The students will determine what goods can be produced from physical features such as rivers, lakes, mountains, and plains by looking at maps. Additionally, they will discuss the process these goods go through from nature to consumer.
Introduce the lesson by asking these questions: Have you ever considered where your desk came from? Did you ever wonder how your pencil became a pencil? Where your water was before it came out of your faucet? Which items in nature give us our desks, pencils and tap water? (The students may mention trees, lakes, and rivers, etc.) Tell the students that these items are called natural resources. Ask them to click on the following link to read the definition of ural resources. By selecting maps from the range of possibilities provided, the students will be able to determine which goods people in the selected state can produce in order to make a profit.
- List the goods that can be made using natural resources.
- Identify which natural resources contribute the production of a particular good.
- Identify natural resources located in selected map’s physical features.
Natural Resource: A definition of natural resource at the EconEdLink Glossary.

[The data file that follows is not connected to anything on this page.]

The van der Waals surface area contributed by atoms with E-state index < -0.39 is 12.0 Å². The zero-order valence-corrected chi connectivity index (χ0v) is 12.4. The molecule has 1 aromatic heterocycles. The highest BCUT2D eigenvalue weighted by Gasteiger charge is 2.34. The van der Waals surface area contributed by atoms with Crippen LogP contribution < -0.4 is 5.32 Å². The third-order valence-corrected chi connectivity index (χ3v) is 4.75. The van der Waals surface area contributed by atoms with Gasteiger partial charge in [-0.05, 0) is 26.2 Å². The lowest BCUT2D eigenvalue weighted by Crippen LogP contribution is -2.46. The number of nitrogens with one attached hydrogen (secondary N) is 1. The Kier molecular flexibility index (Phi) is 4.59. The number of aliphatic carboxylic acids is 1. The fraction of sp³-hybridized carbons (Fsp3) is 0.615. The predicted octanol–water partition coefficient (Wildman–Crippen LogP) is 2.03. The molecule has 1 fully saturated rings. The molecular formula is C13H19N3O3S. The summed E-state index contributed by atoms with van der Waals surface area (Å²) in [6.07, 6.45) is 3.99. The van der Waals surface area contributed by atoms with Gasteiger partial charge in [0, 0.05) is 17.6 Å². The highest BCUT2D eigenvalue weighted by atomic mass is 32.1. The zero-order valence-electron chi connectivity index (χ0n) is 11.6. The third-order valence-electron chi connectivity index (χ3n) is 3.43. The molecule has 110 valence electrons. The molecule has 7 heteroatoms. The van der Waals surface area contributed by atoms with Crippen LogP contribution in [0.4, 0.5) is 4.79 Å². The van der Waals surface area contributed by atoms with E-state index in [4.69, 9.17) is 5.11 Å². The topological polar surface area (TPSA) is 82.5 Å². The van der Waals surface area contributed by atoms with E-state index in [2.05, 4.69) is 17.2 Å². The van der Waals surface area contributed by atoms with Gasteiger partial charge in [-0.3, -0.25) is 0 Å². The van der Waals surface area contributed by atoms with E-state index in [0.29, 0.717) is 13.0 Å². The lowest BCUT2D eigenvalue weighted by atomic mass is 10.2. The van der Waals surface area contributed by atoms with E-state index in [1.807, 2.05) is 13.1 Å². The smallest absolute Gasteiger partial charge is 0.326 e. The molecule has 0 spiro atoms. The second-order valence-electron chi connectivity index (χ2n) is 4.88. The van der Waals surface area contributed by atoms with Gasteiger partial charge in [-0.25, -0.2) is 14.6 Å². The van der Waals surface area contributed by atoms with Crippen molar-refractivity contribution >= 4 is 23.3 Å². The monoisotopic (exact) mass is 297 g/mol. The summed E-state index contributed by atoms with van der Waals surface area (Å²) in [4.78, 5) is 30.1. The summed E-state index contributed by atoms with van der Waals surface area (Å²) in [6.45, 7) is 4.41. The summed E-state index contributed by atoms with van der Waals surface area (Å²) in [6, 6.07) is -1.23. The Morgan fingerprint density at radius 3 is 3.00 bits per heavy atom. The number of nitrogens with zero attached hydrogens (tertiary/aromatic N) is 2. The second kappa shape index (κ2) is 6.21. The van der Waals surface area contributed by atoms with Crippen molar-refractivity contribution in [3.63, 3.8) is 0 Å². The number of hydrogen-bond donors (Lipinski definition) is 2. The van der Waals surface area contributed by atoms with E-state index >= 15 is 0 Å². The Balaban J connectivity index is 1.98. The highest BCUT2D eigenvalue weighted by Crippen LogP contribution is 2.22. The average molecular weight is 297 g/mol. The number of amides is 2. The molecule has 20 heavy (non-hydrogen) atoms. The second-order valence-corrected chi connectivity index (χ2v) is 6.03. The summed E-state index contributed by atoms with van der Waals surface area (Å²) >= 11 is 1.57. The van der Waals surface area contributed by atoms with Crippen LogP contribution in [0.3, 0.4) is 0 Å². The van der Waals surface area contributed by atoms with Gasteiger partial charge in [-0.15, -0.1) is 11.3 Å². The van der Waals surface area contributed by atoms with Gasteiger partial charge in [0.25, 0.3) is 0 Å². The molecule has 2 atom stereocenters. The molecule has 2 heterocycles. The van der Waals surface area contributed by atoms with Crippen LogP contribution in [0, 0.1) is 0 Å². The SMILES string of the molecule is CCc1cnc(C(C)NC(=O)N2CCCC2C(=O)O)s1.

Profit: A definition of the word profit at the EconEdLink Glossary.
State Maps: Various types of maps for each state in the United States at:
Resources Worksheet: A worksheet the students will complete by filling in information throughout this lesson.
Drop and Drag Activity: This interactive activity will assess students understanding of natural resources and production.
Interactive Drag and Drop Activity
1. Students will access the State Maps page and choose which state they want to research from the list of states provided.
Note: This site provides maps of different types for every state. The highway maps and topographic relief maps are the best choices for identifying natural features. The highway maps show where such natural features as lakes, rivers, forests and mountain ranges are located. The topographic relief maps provide a better understanding of how these features affect the landscape. Be sure to help the students with the interpretation of the maps.
2. Students will need copies of the worksheet to transcribe their findings from the maps they have chosen. In section 1 of the worksheet have the students do the following:
- List any major rivers, lakes, mountain ranges, valleys or plains.
- List natural resources that would be near these features.
- List finished goods that can be produced by refining these natural resources.
3. To complete section 2 of the worksheet, the students should do the following:
- Choose a natural resource
- Draw pictures to show how this resource can be processed to produce a finished good.
- Write a short description of the process they have just illustrated.
Once the students have completed their worksheets, ask them to share their findings with the entire class. Encourage the students to describe and explain the process of production associated with the respective natural resources. Taken together, the students’ reports should inform the class about a wide variety of resources and production processes.
Here the students will complete this interactive drop and drag activity, pairing goods with the natural resources used to produce them.
Grades 3-5, 6-8, 9-12